I gasped. I heard Nora gasp behind me. We weren’t shocked because the dogs were abused or emaciated. We gasped because they were so beautiful that they looked completely out of place, like a queen and a princess from a different era, or maybe a different planet, who accidentally ended up in a trash pile in a rural trailer park.
The neighbor said the Great Pyrenees was the smaller one’s mother. The Pyrenees wore long hair that looked impossibly white in that mud pit. She had a square jaw, regal stance, swooping tail. She stood 3 feet high, weighed maybe 80 pounds. The younger dog had her mother’s long hair, but it was shaded blond and tan. She weighed 10 pounds less, stood a foot shorter, and had a German shepherd’s signature snout.
The neighbor had pushed plywood and bricks against a busted gate so the dogs couldn’t escape, and Mason and Jason wormed their way through it. The animals definitely weren’t aggressive, but they were timid and tried to run away. Finally, the guys cornered the younger one. Mason lifted her into his arms and carried her to a crate in Joan’s van. She didn’t fight, but she trembled the whole way. Mason just held her tighter.
Nora, Joan, and I stayed rooted, staring at the mother, who had no interest in the three strangers outside the gate. Instead, she fixated on my husband’s receding form. Suddenly, she threw back her snout and howled. She only cried once, but loss filled every second of it. In some ways, hearing her cry was harder than seeing an abused dog. It was such clear proof of her feelings. And at that moment her heart was breaking.
I thought about our one-foster-dog-at-a-time rule. I really did. But I’d be lying if I said logic mattered after I heard that dog’s howl.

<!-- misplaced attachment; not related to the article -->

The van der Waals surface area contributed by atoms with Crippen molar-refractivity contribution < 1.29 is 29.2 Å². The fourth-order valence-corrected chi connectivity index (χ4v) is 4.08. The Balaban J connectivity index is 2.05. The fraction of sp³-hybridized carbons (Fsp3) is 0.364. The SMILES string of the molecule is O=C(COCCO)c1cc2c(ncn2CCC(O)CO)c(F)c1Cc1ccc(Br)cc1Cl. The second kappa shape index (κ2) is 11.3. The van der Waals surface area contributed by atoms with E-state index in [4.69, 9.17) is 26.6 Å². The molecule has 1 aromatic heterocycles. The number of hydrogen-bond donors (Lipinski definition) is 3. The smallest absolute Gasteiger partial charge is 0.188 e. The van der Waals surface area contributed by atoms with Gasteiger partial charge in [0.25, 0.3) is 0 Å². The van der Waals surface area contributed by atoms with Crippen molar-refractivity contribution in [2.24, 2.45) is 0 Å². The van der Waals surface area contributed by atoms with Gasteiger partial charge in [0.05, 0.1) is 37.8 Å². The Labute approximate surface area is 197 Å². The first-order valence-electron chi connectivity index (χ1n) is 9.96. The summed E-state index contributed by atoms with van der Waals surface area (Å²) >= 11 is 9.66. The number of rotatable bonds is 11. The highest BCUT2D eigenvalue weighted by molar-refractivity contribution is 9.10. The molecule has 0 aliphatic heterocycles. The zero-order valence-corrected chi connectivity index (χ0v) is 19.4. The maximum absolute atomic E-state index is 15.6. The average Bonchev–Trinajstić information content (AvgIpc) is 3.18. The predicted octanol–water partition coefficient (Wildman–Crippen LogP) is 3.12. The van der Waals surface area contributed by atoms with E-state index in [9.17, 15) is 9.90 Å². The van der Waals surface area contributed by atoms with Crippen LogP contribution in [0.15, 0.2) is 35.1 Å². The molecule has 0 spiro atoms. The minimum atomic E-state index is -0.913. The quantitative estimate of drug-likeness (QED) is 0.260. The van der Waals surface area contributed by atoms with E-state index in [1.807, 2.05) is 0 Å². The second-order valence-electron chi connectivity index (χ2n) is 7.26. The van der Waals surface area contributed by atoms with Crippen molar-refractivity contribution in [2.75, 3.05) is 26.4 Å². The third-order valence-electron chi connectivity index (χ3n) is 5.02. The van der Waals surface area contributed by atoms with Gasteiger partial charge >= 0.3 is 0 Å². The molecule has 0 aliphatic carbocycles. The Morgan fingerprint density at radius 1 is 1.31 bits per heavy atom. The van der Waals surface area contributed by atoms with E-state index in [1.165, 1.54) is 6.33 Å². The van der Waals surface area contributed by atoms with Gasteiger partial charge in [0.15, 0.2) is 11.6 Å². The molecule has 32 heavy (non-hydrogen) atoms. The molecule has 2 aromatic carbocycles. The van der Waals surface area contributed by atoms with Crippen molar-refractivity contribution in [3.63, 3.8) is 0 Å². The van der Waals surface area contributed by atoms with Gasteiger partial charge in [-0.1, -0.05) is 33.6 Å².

“She can sleep in the basement, right? I mean we have an entire basement,” I said. Was I was trying to convince Joan or myself?
Joan smiled but caught my eye. “So much for one dog at a time.”
Of course, Joan was happy the Great Pyrenees had a foster home, but she didn’t forget to remind me about my boundaries either. Careful, Melissa. Careful.
As we drove out of that trailer park, I looked behind me. Two, three, then four dogs ran into the dusty road and watched us drive away.
We named the Pyrenees Carmela and her daughter Meadow. Both were adopted within a month. Carmela moved to a Nashville suburb and spent most of her days lounging in a king-size bed. Meadow also moved into a beautiful home with another kind family, but things didn’t work out so well.
When Meadow lived with us, she was well behaved. That wasn’t the case in her new home. She chewed up shoes, furniture, and toys. She panted excessively, pooling drool all over their carpet. Every time she rode in their car, she puked on the seats. The family tried to work with Meadow for six months, but she never got any better.
In retrospect, I realize Meadow’s anxious behavior was her way of saying she wanted to live at the Farnival. When the family tearfully returned her to us, Mason said he couldn’t give her up a second time. After all, he was the one who carried that princess out of a trash pile.
*Many times when rescue organizations get too much publicity, they also get tons of calls for help. I’ve changed Joan’s name to alleviate this concern.
Copyright © 2020 by Melissa Armstrong. All rights reserved. Melissa Armstrong walks with her husband and four mutts all over Middle Tennessee. When she’s not walking, she’s writing. For two years she fostered and trained 30 dogs for a rural Tennessee nonprofit. These experiences turned into Melissa’s first memoir, Catching Dawn. You can find stories about her current pack at The Farnival.